And with nine books read in December, we say goodbye to a year that was somewhat disappointing in the quantity of books I read, if not the quality. Too much time spent on other interests, especially gaming, led to both reading and reviewing less. Of the eightyone books I managed to read in 2013, I’ve so far only reviewed twelve, plus three more from earlier years. It’s not doing much to reduce my backlog of to be reviewed books.
Turning to what I read in 2013, threequarters (61 books) of it was fiction: twothirds (40) fiction, with the rest made up of fantasy (19) and detectives (2). The non-fiction (20) was mostly history (6) and warfare (7). I’ve had years with more diversity in my reading.
As ever since I discovered how few female writers I read, I’ve made an conscious effort to include as many as possible, at least in fantasy and science fiction. In science fiction, of the twentythree writers I read, five were male and eighteen female, including one writing duo (Sharon Lee & Steve Miller). In fantasy there were nine writers, with only Terry Pratchett on the male side of things; there were also two trans women included, Jan Morris and Caitlín R. Kiernan, though that was coincidence rather than deliberate inclusion.
What I want to do in 2014 is to continue to include more diversity in the writers I read, read more unknown writers, as well as make a dent in the backlog of old favourites I have. I also want to read more non-fiction, but that very much does depend on what I’ll find.
Anyway, here’s the last batch of books read in 2013:
Grail — Elizabeth Bear
Third and final novel in the Chill series. After centuries of being stuck in transit, the generation ship finally reaches its destination, only to find somebody else was there first.
Voodoo Planet — Andre Norton
You know that if you read a lot of Golden Age science fiction, it becomes obvious that a lot of it is pulp adventure stories reworked to take place in space? Yeah, sometimes it’s really obvious, as with this story of a big hunt in pseudo Africa gone wrong and how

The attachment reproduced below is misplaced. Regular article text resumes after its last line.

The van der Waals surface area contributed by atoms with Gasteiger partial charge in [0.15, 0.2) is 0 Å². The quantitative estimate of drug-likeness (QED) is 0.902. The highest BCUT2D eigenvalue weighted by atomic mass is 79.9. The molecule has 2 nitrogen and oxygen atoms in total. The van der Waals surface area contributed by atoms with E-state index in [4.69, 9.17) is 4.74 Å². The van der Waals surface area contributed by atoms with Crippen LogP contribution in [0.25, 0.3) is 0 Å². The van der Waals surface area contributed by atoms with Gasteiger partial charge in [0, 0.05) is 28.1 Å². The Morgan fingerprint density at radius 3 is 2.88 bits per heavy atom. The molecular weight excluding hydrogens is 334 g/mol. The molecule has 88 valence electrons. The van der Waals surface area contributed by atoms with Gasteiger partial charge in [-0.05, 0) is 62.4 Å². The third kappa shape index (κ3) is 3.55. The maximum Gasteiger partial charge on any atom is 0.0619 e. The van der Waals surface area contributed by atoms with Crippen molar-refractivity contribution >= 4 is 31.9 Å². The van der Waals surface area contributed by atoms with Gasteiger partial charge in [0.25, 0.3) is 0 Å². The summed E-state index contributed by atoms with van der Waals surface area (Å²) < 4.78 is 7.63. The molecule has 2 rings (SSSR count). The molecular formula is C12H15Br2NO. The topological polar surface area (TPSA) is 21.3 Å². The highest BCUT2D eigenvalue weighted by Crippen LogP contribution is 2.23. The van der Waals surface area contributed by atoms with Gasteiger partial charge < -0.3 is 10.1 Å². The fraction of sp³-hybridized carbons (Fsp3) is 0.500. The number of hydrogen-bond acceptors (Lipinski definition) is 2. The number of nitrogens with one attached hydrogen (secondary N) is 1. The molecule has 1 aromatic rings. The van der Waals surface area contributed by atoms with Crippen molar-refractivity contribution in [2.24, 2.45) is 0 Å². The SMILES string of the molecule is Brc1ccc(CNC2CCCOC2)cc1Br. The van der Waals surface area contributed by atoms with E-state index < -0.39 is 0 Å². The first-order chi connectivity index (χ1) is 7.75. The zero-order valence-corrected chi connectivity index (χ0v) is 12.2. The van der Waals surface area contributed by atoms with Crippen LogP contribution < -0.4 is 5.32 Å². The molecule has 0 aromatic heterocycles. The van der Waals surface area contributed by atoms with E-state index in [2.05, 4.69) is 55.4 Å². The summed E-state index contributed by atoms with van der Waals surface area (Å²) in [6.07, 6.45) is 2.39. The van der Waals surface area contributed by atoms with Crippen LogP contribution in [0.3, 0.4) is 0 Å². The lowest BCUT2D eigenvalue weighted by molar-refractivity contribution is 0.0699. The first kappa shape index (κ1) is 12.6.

western space science has to overcome superstition manipulated by an evil medicine man. (Has there ever been a non-evil one?)
Afrofuturism — Ytasha L. Womack
Afrofuturism is an art/political movement with roots in funk, science fiction and the black experience in America. This is a somewhat breathless exploration of the movement in all its facets, one of the most interesting and innovative things to happen to science fiction in the past few decades.
Crashcourse — Wilhelmina Baird
Wilhelmina Baird is an interesting writer: wrote some short science fiction at the dawn of the New Wave (as Kathleen James), then returned in 1993 with this, a cyberpunk inspired novel with overtones of the sort of fifties satirical sf Pohl and Kornbluth wrote. She wrote three more novels, two sequels to this, then disappeared.
The Defiant Agents — Andre Norton
A sequel to Time Traders, though not the direct sequel. A group of “Red Indians” (sic) is transported to an alien planet to colonise it, after first having lived through their past lives by way of racial memory to make them more suited to frontier living. Unfortunately the real Reds are their too, with a horde of Mongols as their slaves…
Operation Northwind — Charles Whiting
A disappointing history of the last German offensive in WWII, in Alsace. Whiting is too vague in his descriptions to give a clear picture of the fighting, somewhat too involved in his story of heroic yanks, dastardly Germans and waffling French.
Moxyland — Lauren Beukes
This was her debut novel, a dystopian (what else) cyberpunk story set in a not too distant future South Africa. Chillingly plausible is I think the best way to describe this.
Neptune’s Brood — Charlie Stross
A post-human historian-accountant stumbles over a thousands years old conspiracy spanning dozens of star systems that leads her to seek sanctuary with a colony of communist uranium volcano mining squid.
Then Will the Great Ocean Wash Deep Above — Ian Sales
Third in the Apollo Quartet of alternate history Cold War space exploration; not as good as the first two, sadly.